CGMagazine: Louisiana has been a location with so much horror and so many unique stories. What is it about the state that you find that lends itself to the genre and lends itself to that complex taught style of filmmaking and storytelling?
Kelly Murtagh: Oh gosh, great question. Yes, I grew up in Louisiana in Baton Rouge, about an hour away from New Orleans. My mom grew up in the city of New Orleans and my grandparents lived there, my family was there, so I went there a lot as a child and for me, it always felt more like home than Baton Rouge did. I just love that city, there’s almost like a dark magic vibe to it.
There is a magical vibe where you could be on a quiet street in the French Quarter and all of a sudden, you’re on the cobblestones, and you’re like, “Where is everybody, did I just fall back in time??” There is this experience where you feel like you’re in a different dimension sometimes when you’re in New Orleans. Obviously, there are those beautiful things about it and then there’s also this darkness. The city is decaying, the streets are really bad, there’s like this dance of like light and dark I think that’s there, that’s like super intriguing. I’m very passionate about that city. It is home for me.
We just went through Hurricane Ida, which was super traumatic and a lot going on there, but I think too, New Orleans has been the place that a lot of films or TV series have taken place. Sometimes I watch it as a native, and I’m like “Ugh they got it wrong.” Like, why didn’t they ask one person how to pronounce this or one thing about this.
In Shapeless, my feature film, it does take place in New Orleans, and I hope that we can do this film that people can watch and feel like “oh yeah, I really felt like I was there, and it wasn’t like Hollywood’s version of there,” you know? But it’s a magical place, it’s a creative place, it does have that electricity in the air of you don’t quite know what you’re going to see or what you’re going to experience every day and I find that super inspiring.
CGMagazine: What’s next for your career? Are you going to do more books, are there more roles you’re excited for?
Kelly Murtagh: Well, I don’t know, but that’s kind of a fun place to live in. I do have some things I guess I can mention. Shapeless is in the film festival circuit right now, it’s going to be released in early 2022 theatrically, and on a streamer. I can’t say the time right now, but everyone can follow along on my Instagram if they would like to. They can follow @shapelessthefilm, and they can also follow me on my personal Instagram @kellymurtagh to see what the latest updates are because I’ll be updating everybody there. What we have next is in New Orleans for our hometown premiere at the New Orleans Film Festival.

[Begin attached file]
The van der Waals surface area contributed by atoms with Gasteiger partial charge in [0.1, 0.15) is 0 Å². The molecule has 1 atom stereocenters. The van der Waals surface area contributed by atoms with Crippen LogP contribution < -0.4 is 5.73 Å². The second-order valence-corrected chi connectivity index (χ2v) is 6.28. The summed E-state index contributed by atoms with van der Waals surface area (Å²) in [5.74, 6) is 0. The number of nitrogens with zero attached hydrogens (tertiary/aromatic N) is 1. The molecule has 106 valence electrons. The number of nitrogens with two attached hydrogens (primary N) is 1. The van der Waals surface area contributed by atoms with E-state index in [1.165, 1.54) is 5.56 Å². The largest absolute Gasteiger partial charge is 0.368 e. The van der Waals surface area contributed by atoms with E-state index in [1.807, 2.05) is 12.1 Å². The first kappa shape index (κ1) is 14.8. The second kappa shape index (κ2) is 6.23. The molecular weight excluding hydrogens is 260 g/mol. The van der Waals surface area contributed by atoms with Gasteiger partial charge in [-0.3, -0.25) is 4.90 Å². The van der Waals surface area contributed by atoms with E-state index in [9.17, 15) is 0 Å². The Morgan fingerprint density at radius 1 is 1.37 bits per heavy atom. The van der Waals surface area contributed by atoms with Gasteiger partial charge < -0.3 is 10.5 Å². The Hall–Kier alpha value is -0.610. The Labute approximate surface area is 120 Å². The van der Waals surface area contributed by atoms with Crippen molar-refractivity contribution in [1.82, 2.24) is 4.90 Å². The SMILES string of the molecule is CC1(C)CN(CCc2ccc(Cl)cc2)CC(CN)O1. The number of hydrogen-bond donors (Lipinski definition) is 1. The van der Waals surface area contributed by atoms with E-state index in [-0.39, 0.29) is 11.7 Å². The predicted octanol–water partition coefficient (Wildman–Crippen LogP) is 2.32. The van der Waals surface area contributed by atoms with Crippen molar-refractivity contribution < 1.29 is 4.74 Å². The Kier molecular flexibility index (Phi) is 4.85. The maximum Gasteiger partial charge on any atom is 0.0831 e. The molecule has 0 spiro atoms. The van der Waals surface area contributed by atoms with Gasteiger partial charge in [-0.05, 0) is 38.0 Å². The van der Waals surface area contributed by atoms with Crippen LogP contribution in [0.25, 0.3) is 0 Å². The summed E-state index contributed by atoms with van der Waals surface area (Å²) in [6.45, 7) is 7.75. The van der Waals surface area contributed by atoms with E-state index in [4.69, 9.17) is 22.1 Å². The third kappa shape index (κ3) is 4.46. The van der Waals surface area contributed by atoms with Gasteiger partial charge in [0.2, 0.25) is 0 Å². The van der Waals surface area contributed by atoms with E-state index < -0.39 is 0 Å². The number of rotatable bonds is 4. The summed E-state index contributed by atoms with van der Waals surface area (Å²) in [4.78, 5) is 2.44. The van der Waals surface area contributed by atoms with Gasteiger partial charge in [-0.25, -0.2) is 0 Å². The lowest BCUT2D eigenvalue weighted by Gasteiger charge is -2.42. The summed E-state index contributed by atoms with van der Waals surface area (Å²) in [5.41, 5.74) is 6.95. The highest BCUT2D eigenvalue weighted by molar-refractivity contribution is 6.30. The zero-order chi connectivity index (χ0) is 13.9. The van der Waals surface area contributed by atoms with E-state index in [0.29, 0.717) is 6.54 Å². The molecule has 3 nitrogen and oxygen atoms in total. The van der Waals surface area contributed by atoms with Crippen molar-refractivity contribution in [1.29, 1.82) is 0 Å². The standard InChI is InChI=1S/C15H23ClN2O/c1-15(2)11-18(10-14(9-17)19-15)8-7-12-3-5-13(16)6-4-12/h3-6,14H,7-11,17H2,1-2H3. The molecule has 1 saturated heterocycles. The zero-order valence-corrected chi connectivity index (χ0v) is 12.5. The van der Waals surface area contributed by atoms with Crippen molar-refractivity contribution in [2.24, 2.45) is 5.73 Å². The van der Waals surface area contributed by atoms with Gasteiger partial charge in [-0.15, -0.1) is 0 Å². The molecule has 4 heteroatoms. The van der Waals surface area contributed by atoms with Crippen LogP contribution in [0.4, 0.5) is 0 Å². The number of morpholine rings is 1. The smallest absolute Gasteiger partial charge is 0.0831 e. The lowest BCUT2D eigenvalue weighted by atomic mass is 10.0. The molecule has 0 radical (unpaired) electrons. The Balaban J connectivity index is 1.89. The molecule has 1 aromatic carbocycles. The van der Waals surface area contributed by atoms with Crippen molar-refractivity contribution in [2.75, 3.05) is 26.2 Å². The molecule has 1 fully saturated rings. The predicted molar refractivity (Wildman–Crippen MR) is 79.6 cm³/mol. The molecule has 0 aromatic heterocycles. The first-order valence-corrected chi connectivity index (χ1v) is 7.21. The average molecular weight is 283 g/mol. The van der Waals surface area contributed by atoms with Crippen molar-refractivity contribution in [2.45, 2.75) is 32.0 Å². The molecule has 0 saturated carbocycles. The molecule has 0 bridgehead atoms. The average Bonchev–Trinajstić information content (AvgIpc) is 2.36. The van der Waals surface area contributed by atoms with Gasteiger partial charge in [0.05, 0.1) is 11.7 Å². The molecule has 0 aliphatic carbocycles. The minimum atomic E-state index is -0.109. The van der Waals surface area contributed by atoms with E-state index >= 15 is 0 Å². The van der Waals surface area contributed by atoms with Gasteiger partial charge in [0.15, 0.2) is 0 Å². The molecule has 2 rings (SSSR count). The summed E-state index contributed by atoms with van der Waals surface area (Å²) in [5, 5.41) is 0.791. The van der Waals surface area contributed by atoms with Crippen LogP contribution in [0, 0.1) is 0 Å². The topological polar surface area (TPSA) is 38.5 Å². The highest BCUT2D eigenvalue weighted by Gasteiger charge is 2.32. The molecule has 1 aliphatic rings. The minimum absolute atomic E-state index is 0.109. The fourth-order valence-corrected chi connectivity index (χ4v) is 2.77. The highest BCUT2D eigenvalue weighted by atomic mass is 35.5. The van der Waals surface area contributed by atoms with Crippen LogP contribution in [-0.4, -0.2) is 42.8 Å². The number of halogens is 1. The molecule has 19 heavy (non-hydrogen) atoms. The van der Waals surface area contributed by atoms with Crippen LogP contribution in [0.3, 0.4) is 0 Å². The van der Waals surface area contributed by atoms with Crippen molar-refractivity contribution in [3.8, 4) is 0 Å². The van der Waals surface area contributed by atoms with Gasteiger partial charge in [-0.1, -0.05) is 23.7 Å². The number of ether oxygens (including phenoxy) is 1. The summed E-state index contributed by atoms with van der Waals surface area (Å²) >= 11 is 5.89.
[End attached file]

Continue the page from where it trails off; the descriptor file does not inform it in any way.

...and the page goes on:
I’m still very busy producing her and kind of guiding her out into the world, so hopefully something is going to be coming out or will be coming out very soon in early 2022. But other than that, I have so many ideas in my head right now and all of them are marinating, so I think I’m just going to see which one floats to the top without putting any pressure on myself.
Then getting back into music again and a little bit of writing here and there, and auditioning here and there, so we’ll see, I’m open to it. I don’t know where my life will take me. I think we kind of all have to live in that state right now, given that we are going through a global pandemic. It’s hard to plan what’s happening next Wednesday.
CGMagazine: Thank you so much for your time. Anything else you want to add about your book or new Amazon Prime movie, Bingo Hell?
Kelly Murtagh: Oh yes, if anyone wants to pick up a copy of my book Zoo Krewe—it’s a play on a Mardi Gras krewe in New Orleans—you can purchase that on Amazon, Zoo Krewe, and then Shapeless will be coming out soon, watch Bingo Hell on Amazon Prime. And I just hope everyone enjoys what I’ve been doing.
I hope that if you are struggling with an eating disorder, and you do connect to my film, and you do need access to treatment, we have this at the end of our credit, please check out Projectheal.org, great resources there to help people get the help that they need that has systematically been hard to receive access to treatment. I really am wishing everyone the best. Thank you so much for your support.